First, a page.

I've never, ever read a book based on a review in my life. Lately I've been getting my recommendations from online friends on Facebook. That is why FB is so great for promo. It's super word of mouth.
Sigh. But as authors we have to have reviews but the longer I am in the business the less I feel like they really matter.
Here's a site -- Nigel Bird's -- I check often. It's fun. It's interviews only ... authors interviewing themselves.
I agree with Stacy. I think a lots of people read author's interviews. Especially so if the interview gets into the nuts and bolts of a character, a book, or the thinking processes the author used in writing. Especially avid readers. A true fan will get in their car and travel 200 miles just to hear their favorite author. Of have them autograph a book.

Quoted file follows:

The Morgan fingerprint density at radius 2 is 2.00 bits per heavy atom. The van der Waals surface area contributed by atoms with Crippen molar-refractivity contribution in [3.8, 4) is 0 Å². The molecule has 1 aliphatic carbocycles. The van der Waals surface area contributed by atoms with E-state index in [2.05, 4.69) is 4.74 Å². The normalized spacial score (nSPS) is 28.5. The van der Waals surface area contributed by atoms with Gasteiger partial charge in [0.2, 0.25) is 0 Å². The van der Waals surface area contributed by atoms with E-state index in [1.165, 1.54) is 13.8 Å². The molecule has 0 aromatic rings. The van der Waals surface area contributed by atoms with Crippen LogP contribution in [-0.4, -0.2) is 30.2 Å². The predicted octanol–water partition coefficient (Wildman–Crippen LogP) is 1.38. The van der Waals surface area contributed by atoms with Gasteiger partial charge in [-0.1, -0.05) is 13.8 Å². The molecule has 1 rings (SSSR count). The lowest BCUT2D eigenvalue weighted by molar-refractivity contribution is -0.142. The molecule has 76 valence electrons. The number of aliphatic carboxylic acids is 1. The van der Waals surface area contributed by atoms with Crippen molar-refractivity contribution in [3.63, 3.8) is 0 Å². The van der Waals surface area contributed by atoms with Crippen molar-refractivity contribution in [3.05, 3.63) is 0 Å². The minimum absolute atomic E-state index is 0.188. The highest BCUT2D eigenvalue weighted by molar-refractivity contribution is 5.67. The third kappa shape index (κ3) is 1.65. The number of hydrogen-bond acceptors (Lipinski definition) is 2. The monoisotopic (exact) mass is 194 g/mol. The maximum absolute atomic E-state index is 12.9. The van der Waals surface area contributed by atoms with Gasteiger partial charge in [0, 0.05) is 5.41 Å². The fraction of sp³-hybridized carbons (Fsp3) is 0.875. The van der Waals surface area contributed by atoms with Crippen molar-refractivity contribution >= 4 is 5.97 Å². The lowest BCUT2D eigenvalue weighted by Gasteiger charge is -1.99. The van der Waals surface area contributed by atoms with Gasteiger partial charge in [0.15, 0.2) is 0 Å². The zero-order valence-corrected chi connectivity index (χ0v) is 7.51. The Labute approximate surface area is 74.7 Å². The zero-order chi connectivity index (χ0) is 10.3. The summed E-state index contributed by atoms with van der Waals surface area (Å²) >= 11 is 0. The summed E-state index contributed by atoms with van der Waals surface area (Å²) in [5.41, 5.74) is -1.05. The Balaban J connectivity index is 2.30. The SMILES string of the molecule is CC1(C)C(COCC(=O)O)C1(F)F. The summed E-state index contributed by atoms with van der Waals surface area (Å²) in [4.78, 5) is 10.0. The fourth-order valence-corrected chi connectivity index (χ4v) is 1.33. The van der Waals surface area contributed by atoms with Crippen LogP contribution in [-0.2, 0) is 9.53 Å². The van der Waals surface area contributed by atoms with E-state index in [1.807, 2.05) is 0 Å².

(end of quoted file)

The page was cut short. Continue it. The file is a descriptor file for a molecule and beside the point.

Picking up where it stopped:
I think the trick is to make yourself--the author--interesting enough someone would want to read about you. Which, when translated, means just relax and open up. Show some humor. Treat the reader as an equal. Answer questions. Act confident. Be gracious.
Interviews are publicity. Of course, they're self-serving. Why the hell else do them? You don't get paid. And I'm not into self-aggrandisement.